Hubby is an avid amateur astronomer… and an alliterative archetype, apparently. (Sorry, I couldn’t resist the chance to string together eight A-words without using the word ‘anus’. We’ll get to that one later.)
Anyhow, Hubby is my go-to guy whenever I spot something in the night sky that intrigues me. I’m not much of an astronomer – I can spot the Big Dipper and Orion and the North Star, and that’s about it. So, early in the evening I’d point to a bright dot near the horizon and sing out, “Star light, star bright, first star I see tonight…”
And Hubby would say, “That’s not a star, that’s Venus.”
So I learned to say, “Oh, look, there’s Venus!”
Then we got wrapped up in our move, and summer arrived with its long hours of daylight, and we didn’t have much time for stargazing. But the other night we were sitting beside a little bonfire enjoying a cold beverage and I pointed happily to the bright dot in the southern sky. “Oh, look, there’s Venus!”
Hubby said, “That’s not Venus, that’s Saturn.”
“Oh. Where’s Venus?”
“You can’t see it now. Planets move around, you know.”
“Right, so that explains why you haven’t mentioned Jupiter or Venus lately. What about Neptune? And weren’t you talking about seeing Mercury a few years back?”
“Yes, but you can’t see them right now, either.”
Mellowed by beer, my next question slipped out before I even considered it. “But you never mention Uranus. Can you ever see Uranus?” As soon as the words left my mouth, I started to smirk.
In the firelight, Hubby didn’t notice my expression, or maybe he was ignoring it in an attempt to keep the conversation above a third-grade level. “I saw Uranus the other night,” he replied seriously.
I couldn’t resist a straight line like that. “Dang, I guess I should have put on some underwear.”
He gave an ‘oh-lord-here-we-go’ eye roll, and I attempted to veer back to the path of maturity by adding, “So what does it look like? Can you see it with your naked eye?” (Yes, I said ‘naked’ with a completely straight face. See, I can act like an adult… for several seconds at a time.)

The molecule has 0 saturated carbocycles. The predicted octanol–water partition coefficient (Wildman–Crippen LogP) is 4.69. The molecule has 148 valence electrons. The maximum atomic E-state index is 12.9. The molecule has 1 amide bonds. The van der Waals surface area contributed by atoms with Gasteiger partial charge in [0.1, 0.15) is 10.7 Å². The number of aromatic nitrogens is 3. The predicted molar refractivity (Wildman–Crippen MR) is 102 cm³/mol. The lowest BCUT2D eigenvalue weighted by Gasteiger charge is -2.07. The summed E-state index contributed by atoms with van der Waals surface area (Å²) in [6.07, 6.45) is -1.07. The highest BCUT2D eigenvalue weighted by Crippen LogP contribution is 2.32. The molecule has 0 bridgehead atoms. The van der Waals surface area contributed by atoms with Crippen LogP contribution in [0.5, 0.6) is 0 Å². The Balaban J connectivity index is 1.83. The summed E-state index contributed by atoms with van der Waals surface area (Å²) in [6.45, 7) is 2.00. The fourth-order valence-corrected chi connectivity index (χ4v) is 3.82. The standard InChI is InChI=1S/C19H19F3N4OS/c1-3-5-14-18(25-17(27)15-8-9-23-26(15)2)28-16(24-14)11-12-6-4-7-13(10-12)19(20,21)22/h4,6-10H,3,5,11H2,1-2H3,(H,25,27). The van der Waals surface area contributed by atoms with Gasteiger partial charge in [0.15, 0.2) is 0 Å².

“No, it’s not very bright. Even with my telescope, it’s just a fuzzy gray ball.”
I blame the beer. My moment of maturity vanished without a trace. “Uranus is gray and fuzzy? That can’t be healthy. And you say you can’t see Uranus without a telescope? How does that even work? If you have to look in the eyepiece at one end to see your other end, you must be very flexible…”
By this time we were both snickering.
“Yep,” Hubby agreed. “It’s hard to get a glimpse of Uranus. I can’t even spot it without help; I have to enter coordinates into my telescope to make it point in the right direction and then I use a computer program to track Uranus…”
“Okay, I’m never gonna turn my back on that telescope again.”
The conversation ended in a blaze of glory… literally. We spotted a big meteor sailing erratically through the sky shedding sparks, and at that point we lost interest in Uranus… or anyone else’s, for that matter.
But now, inquiring minds want to know: Have you ever seen Uranus?